This month’s Roundup focuses on articles highlighting market consolidation and healthcare affordability, which can both have important implications for patient outcomes. First, we examine articles and reports that study 1) the need for a robust administrative review process for all healthcare transactions, 2) post-merger outcomes for hospital system and patients, and 3) consolidation in the dialysis industry. Next, we highlight articles and reports focusing on growing healthcare costs and affordability that specifically examine 4) the impact of the American Rescue Plan Act of 2021, 5) changes in employer healthcare benefits and costs due to the COVID-19 pandemic, and 6) healthcare affordability rankings of all the states based on policy and outcome metrics.
Though the federal government has increased its attention on policies to promote competition in the healthcare industry, consolidation still occurs through transactions that avoid antitrust scrutiny. In “A Tool for States to Address Health Care Consolidation: Improved Oversight of Health Care Provider Mergers,” published by the National Academy of State Health Policy (NASHP), the Source’s Katie Gudiksen joined Erin Fuse Brown to explain that states have a crucial role in filling the gap in overseeing stealth health care consolidation at the state level. To assist states, the authors put forth a Model Act for State Oversight of Proposed Health Care Mergers. The model legislation emphasizes a comprehensive, administrative review process of all transactions, including preliminary review by the attorney general, a two-component comprehensive review process, and post-approval monitoring. This model act is a robust tool for all state policymakers to adopt to prevent harmful mergers and protect the public.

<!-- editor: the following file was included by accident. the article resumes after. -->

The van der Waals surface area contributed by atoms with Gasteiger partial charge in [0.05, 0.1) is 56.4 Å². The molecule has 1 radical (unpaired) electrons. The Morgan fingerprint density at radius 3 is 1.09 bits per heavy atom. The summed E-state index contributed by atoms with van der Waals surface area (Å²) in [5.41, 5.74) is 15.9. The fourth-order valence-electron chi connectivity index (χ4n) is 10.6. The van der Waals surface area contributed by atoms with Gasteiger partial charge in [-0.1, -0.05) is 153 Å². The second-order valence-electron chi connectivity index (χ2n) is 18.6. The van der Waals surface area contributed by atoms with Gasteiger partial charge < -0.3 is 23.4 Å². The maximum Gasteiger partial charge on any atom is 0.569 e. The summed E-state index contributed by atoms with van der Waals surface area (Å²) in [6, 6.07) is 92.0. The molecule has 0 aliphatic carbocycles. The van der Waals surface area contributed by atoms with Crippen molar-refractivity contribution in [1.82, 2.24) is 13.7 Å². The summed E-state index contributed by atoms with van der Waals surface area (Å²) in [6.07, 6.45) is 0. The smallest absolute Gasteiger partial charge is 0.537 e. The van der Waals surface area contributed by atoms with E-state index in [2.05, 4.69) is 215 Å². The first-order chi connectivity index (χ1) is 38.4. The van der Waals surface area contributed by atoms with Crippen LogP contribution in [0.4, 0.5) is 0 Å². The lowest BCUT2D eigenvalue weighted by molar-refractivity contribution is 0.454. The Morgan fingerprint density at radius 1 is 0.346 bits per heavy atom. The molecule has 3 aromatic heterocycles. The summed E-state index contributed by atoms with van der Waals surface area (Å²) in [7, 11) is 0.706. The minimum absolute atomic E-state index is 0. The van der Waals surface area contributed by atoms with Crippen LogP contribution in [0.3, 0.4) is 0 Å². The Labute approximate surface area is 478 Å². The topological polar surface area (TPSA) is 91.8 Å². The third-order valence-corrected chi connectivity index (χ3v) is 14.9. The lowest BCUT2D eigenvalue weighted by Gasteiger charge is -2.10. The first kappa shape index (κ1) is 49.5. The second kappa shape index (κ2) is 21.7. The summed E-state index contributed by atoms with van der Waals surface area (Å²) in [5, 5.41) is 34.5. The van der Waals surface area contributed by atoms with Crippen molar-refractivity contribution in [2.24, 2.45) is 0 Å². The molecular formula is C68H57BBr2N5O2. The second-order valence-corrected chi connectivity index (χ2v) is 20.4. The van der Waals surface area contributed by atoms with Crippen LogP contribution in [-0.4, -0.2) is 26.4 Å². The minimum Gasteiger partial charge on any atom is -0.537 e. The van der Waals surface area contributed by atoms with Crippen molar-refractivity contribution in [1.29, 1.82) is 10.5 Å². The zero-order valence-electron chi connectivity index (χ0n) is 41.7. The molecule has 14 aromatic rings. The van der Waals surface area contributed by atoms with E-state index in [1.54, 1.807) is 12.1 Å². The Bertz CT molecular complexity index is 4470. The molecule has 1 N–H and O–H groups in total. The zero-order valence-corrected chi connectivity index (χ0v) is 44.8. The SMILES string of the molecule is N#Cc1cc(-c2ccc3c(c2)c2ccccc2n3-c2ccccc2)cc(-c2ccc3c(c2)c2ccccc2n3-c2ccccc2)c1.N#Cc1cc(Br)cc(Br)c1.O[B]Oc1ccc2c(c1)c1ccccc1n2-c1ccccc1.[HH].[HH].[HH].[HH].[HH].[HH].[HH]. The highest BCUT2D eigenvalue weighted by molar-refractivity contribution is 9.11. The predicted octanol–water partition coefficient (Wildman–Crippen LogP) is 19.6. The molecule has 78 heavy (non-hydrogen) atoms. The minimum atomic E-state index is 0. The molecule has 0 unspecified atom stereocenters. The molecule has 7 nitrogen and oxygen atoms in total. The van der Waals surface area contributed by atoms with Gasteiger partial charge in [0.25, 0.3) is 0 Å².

Two articles published this month examined the rising consolidation of healthcare facilities and their consequences. First, in “The Anatomy of a Hospital System Merger: The Patient Did Not Respond Well to Treatment,” published by the National Bureau of Economic Research, Martin Gaynor et al. conducted a case study examining the consequences of a mega-merger between two large for-profit hospital chains. The authors found that despite achievement of some of the acquirer’s post-merger aims, such as harmonization of medical records between the merging entities, the merger failed to improve profitability and patient clinical outcomes. Additionally, the researchers’ findings suggest the significance of hospital organization and internal management processes in evaluating the mergers’ claimed benefits. These findings provide a new perspective—the use of an organizational view—for antitrust policymakers and regulators to adopt when evaluating the claimed benefits of a proposed merger and its likelihood of success post-merger.
Second, in “Trends in Dialysis Industry Consolidation After Medicare Payment Reform,” published in JAMA Health Forum, Caroline E. Sloan et al. studied the impact of Medicare’s 2011 End-Stage Renal Disease Prospective Payment System (PPS) on dialysis facility acquisitions and closures. PPS converted treatment payment for end-stage kidney disease (ESKD) to a single bundled payment for dialysis treatment, which consequently left facilities unable to rely on fee-for-service payments. Though Sloan et al. found an initial spike in dialysis facility acquisitions immediately after PPS implementation, likely due to the uncertainties attributable to the new payment reform, the authors found an overall trend of decline in acquisitions and closures. However, they found that smaller at-risk facilities were more likely to suffer closure than newer, larger, and potentially more profitable dialysis facilities, which were more likely to be acquired. Despite the increase in population of ESKD patients, the dialysis industry has become highly concentrated with only two for-profit large dialysis organizations dominating the market. With an increasing demand for dialysis and growth of the industry in general, policy makers must be vigilant in monitoring the dialysis industry because consolidation can have significant effects on the access to care and patient outcomes of ESKD patients.